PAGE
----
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Letter to the Editor

Unilateral pulmonary agenesis

Agenesia pulmonar unilateral

Nulma Souto Jentzsch

To the Editor:
I read with great interest the article by Malcon
et al. reporting the occurrence of unilateral
pulmonary agenesis in an 8-year-old asymptomatic
male child without other associated malformations,
and I congratulate the authors on it.(1)
I would like to report that we treated a
3-month-old female infant, from the city of Belo
Horizonte, Brazil, who had been born at term and
had undergone prenatal testing uneventfully. The
infant was taken to the Department of Pediatrics
of the So Jos University Hospital in that same
city on March of 2012 with a 4-day-history of
cough and fever. Her parents reported that she
had no comorbidities or previous hospitalizations.
The patient presented with acute respiratory
failure and required oxygen by nasal catheter.
Examination of the respiratory system revealed
diminished breath sounds throughout the left
hemithorax, without adventitious sounds. A chest
X-ray (Figure 1) showed complete opacification
of the left hemithorax, together with deviation
of the trachea and mediastinum to the left. The
left lung was not seen on chest CT (Figure 2).
Doppler echocardiography showed agenesis of
the left pulmonary artery, without other cardiac
abnormalities, and bronchoscopy revealed complete
absence of the left lung and absence of bronchial
stump. A diagnosis of left lung agenesis was
therefore established. The patients course was
satisfactory, and she is under outpatient follow-up.
Congenital malformations of the lung are rare
and vary widely in their clinical presentation and
severity, depending mostly on the degree of lung
involvement and their location in the thoracic
cavity.(2) The earliest stage of lung development
occurs during the first 50 days of gestation and
is called embryonic stage: around the 26th day,
the anterior part of the foregut invaginates and
forms the laryngotracheal bud; subsequently,
the two main bronchi are formed. After 48 days
of gestation, the segmental and subsegmental
bronchi start forming. The pulmonary arteries
form from the sixth aortic arch, and the pulmonary
J Bras Pneumol. 2014;40(2):322-324

veins form from the invagination of the sinoatrial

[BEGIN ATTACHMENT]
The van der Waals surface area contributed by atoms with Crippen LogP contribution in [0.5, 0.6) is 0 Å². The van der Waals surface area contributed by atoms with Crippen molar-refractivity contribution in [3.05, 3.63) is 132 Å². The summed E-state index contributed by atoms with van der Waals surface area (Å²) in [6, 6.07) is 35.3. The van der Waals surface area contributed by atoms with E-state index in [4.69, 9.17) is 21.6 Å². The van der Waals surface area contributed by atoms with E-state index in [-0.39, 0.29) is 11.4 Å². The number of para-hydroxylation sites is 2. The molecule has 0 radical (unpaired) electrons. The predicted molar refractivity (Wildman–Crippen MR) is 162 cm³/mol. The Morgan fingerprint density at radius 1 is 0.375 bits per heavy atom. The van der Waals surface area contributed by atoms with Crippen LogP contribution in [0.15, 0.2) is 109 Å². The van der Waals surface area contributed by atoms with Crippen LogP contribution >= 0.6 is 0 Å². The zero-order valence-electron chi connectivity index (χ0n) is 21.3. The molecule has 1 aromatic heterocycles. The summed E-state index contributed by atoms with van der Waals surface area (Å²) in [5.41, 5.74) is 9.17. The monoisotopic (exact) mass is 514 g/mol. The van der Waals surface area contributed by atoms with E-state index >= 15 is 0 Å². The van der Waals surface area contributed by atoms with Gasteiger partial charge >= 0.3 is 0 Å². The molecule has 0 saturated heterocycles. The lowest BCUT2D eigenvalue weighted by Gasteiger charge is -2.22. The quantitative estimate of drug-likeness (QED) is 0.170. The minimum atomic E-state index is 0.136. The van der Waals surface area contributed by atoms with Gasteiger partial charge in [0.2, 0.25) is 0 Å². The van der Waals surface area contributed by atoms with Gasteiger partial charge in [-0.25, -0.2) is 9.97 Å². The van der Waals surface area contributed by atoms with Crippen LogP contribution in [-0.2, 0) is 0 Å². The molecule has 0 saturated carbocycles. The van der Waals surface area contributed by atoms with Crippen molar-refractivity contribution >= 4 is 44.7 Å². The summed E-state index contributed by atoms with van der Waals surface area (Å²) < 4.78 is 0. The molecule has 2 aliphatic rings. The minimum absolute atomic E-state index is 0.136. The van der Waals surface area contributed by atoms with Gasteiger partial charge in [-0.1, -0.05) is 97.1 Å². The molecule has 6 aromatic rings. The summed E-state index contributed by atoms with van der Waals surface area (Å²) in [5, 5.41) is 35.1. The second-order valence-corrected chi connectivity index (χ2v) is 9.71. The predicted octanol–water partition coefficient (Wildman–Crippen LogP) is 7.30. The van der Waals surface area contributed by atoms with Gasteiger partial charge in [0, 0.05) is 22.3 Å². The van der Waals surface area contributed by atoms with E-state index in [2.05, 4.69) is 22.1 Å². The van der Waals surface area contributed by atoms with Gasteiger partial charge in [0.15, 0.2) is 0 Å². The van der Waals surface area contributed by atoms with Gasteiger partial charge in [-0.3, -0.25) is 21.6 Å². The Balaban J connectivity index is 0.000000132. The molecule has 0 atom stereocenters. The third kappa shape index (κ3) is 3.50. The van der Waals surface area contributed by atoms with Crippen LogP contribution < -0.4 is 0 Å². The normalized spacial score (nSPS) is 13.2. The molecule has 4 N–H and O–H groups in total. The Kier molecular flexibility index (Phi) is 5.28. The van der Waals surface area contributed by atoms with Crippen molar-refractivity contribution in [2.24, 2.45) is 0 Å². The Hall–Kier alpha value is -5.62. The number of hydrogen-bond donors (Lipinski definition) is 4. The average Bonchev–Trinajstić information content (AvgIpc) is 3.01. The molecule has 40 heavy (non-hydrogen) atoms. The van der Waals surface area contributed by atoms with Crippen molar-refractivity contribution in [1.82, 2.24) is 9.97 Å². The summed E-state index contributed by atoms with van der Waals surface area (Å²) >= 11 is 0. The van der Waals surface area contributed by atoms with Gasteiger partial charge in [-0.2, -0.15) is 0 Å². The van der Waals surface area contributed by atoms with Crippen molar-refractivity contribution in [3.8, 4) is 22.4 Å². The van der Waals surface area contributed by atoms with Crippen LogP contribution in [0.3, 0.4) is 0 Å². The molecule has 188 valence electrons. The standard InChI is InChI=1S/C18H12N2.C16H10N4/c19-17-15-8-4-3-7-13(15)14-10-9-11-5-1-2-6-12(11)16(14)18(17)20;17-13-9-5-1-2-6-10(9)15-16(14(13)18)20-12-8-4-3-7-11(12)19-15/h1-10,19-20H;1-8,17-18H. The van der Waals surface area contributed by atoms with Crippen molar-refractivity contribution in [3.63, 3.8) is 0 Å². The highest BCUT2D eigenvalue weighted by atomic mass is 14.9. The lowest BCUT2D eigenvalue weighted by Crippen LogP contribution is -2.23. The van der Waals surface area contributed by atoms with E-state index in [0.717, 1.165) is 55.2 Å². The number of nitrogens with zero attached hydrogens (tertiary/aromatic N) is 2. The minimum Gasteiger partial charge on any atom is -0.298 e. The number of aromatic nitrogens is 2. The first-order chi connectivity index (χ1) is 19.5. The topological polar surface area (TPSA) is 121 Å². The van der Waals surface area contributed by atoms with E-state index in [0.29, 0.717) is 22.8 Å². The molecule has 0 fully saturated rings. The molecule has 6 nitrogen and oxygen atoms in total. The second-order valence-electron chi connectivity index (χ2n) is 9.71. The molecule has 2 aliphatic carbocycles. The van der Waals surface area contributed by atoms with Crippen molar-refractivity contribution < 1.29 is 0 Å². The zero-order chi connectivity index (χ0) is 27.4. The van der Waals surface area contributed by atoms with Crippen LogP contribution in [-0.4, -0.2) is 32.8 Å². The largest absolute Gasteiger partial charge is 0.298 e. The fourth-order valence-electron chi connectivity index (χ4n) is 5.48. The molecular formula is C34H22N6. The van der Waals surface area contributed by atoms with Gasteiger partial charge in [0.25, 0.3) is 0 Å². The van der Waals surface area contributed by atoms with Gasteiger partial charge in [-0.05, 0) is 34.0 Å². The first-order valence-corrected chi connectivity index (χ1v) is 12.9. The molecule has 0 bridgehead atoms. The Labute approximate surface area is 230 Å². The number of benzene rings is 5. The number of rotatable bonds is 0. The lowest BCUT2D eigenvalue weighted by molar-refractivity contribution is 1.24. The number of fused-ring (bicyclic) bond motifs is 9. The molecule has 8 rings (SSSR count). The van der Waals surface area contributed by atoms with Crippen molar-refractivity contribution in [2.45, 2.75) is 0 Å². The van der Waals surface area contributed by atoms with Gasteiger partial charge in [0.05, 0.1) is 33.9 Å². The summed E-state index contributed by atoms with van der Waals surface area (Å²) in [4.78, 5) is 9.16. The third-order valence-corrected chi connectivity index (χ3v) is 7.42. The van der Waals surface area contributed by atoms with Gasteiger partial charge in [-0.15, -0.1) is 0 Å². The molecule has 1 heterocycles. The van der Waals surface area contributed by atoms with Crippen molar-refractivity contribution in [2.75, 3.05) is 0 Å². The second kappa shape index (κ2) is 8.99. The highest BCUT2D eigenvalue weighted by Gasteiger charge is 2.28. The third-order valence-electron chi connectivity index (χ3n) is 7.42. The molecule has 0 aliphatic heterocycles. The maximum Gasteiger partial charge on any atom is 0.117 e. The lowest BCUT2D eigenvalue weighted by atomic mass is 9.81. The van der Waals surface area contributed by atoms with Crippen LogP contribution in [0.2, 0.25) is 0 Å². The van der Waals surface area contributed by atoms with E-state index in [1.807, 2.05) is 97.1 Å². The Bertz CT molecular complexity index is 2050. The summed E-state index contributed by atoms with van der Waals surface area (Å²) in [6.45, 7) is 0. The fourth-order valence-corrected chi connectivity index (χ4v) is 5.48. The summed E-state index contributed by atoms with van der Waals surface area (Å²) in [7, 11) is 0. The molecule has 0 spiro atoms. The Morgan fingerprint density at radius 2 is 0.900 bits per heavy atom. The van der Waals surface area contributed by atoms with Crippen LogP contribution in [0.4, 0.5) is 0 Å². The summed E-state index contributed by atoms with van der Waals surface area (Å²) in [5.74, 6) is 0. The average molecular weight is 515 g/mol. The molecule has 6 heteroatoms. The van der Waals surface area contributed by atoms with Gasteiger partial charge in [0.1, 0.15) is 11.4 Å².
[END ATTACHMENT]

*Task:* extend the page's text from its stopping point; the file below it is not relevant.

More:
region of the heart. The development of the
conducting airways starts early, whereas the
respiratory bronchioles, alveolar ducts, and
alveoli form later in gestation, in the stages
called pseudoglandular, canalicular, saccular,
and alveolar.
In unilateral pulmonary agenesis, the right
or left main bronchus does not develop, and
there is absence of bronchi, parenchyma, and
pulmonary vessels. The origin of pulmonary
agenesis is unknown, and its prevalence, including
the bilateral and unilateral forms, is 0.5-1.0
per 10,000 live births. The bilateral form is
incompatible with life.(3)
In unilateral pulmonary agenesis, the mortality
rate in the neonatal period is approximately
50%, especially if there are other associated
malformations (especially cardiac malformations).(4)
Musculoskeletal, gastrointestinal, and renal
abnormalities may also be present. The mortality
rate is higher when there is agenesis of the
right lung. This difference can be explained by
a greater mediastinal shift, leading to tracheal
compression.(3) Agenesis of the left lung is more
common, causing compensatory growth of the
remaining lung and its herniation into the
contralateral hemithorax.(5)
Asymptomatic patients do not require
intervention, especially in the absence of associated
anomalies. However, pulmonary infections or
other lung diseases should be treated early, and
the patient should have clinical follow-up to
detect possible abnormalities, such as pulmonary
hypertension. Sometimes, the diagnosis of
unilateral pulmonary agenesis is delayed, being
made in adulthood in asymptomatic patients.
Other associated malformations and recurrent
respiratory infections are factors that aid in
earlier diagnosis.
The prognosis is better when there is agenesis
of the left lung and when there are no cardiac

Unilateral pulmonary agenesis


Figure 1 - Chest X-ray showing absence of the left lung.

Figure 2 - Chest CT scans showing absence of the left lung.

J Bras Pneumol. 2014;40(2):322-324


Jentzsch NS

Nulma Souto Jentzsch

Adjunct Professor of Pediatrics,
So Jos University Hospital, and
Researcher, Minas Gerais School of
Medical Sciences, Belo Horizonte, Brazil

1. Malcon MC, Malcon CM, Cavada MN, Caruso PE, Real
LF. Unilateral pulmonary agenesis. J Bras Pneumol.
2012;38(4):526-9. PMid:22964938 http://dx.doi.
2. Chou AK, Huang SC, Chen SJ, Huang PM, Wang JK, Wu
MH, et al. Unilateral lung agenesis--detrimental roles of

surrounding vessels. Pediatr Pulmonol. 2007;42(3):242-8.

3. Nandan D, Bhatt GC, Dewan V, Pongener I. Complete
right lung agenesis with dextrocardia: an unusual cause
of respiratory distress. J Clin Imaging Sci. 2012;2:81.
PMid:23393637 PMCid:PMC3551508 http://dx.doi.
4. Eroglu A, Alper F, Turkyilmaz A, Karaoglanoglu N, Okur
A. Pulmonary agenesis associated with dextrocardia,
sternal defects, and ectopic kidney. Pediatr Pulmonol.
2005;40(6):547-9. PMid:16161099 http://dx.doi.
5. Alvarez AJ, Vaccaro MI, Verdejo HP, Villarroel CQ,
Puentes RR. Unilateral pulmonary agenesis associated
with multiple malformations-a case report [Article in
Spanish]. Rev Chil Pediatr. 2000;71(1):41-5. http://dx.doi.

Submitted: 20 January 2014. Accepted, after review: 31 January 2014.

J Bras Pneumol. 2014;40(2):322-324